Water for irrigation is sourced from deep tub wells and distributed through underground PVC pipe system to individual fields. It was not just technical innovation. It gives access to water to all the farmers to irrigate their fields. “The system provides access to water throughout the year and minimises water wastage,” says Kasem.
How the irrigation system works
The system operates in two ways: through a coupon system and through prepaid meters. The tube wells are operated on hourly basis. Farmers buy coupons from the BMDA office or dealers appointed by BMDA who get a commission of five per cent from BMDA. There is an operator for each pump station. When a farmer wants water in his field, he contacts the pump station and places his demand before the operator. The operator then opens the valve connecting to the field and switches on the motor for the requested time. The operator collects the correct number of coupons of calculated values from the farmer.
The operators are appointed on a yearly basis from the local community and paid by BMDA on hourly basis of total time of pump operation over a year. The operator is paid 12 taka (about INR 10) per hour and is able to earn 30,000 to 40,000 taka (INR 24,000 to 32,000) per year, which is a good extra income for a household. There are two types of tubewells with flow rates of 3,360 lpm (litres per minute) and 1,702.2 lpm. The water is sold at the rate of 115 taka (INR 90) for one hour supply from the tubewells with flow rates of 3,360 lpm and, 100 taka (INR 80) from the tubewells with flow rates of 1,702.2 lpm.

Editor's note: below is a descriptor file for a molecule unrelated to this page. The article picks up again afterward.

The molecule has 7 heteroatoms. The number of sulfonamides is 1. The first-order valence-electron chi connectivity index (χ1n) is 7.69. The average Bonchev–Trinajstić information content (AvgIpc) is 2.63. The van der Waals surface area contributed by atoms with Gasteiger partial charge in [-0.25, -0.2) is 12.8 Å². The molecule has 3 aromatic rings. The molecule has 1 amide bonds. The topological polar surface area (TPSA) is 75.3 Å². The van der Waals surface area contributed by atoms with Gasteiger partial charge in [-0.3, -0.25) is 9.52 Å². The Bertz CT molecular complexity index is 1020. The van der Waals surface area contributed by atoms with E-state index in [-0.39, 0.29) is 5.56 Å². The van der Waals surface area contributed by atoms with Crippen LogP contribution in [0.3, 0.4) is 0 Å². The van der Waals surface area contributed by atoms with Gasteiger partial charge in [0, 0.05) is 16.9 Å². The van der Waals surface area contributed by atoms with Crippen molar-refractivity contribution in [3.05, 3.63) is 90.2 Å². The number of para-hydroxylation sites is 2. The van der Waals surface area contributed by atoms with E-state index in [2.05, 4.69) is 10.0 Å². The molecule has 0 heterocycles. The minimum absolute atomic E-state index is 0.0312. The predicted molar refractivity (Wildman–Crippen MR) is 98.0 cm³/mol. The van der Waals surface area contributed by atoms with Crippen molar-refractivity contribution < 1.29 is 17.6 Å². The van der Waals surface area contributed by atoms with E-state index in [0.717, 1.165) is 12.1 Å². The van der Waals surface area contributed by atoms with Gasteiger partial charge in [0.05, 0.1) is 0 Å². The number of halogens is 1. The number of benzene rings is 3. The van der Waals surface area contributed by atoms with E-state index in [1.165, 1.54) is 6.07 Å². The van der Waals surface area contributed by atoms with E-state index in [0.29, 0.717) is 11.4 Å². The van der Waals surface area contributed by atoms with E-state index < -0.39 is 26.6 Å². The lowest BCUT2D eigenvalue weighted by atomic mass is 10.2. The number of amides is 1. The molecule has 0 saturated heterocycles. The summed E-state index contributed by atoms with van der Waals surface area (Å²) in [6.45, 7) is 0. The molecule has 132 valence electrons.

In the prepaid metering system, every farmer gets a user card which is embedded with his photo, name and a user number, provided by BMDA. The farmer is able to top up his user card with an amount of his choice from the local BMDA office or from a dealer. When a farmer needs to irrigate his field, he goes to the respective pump house and inserts his card in the meter slot and selects the amount of water required. The meter starts automatically and the money is deducted from the card. Compared to the old irrigation system, it takes only 600 to 800 taka (INR 480 to INR 640) to irrigate one bigha of land, much lower than what private tube well owners used to charge.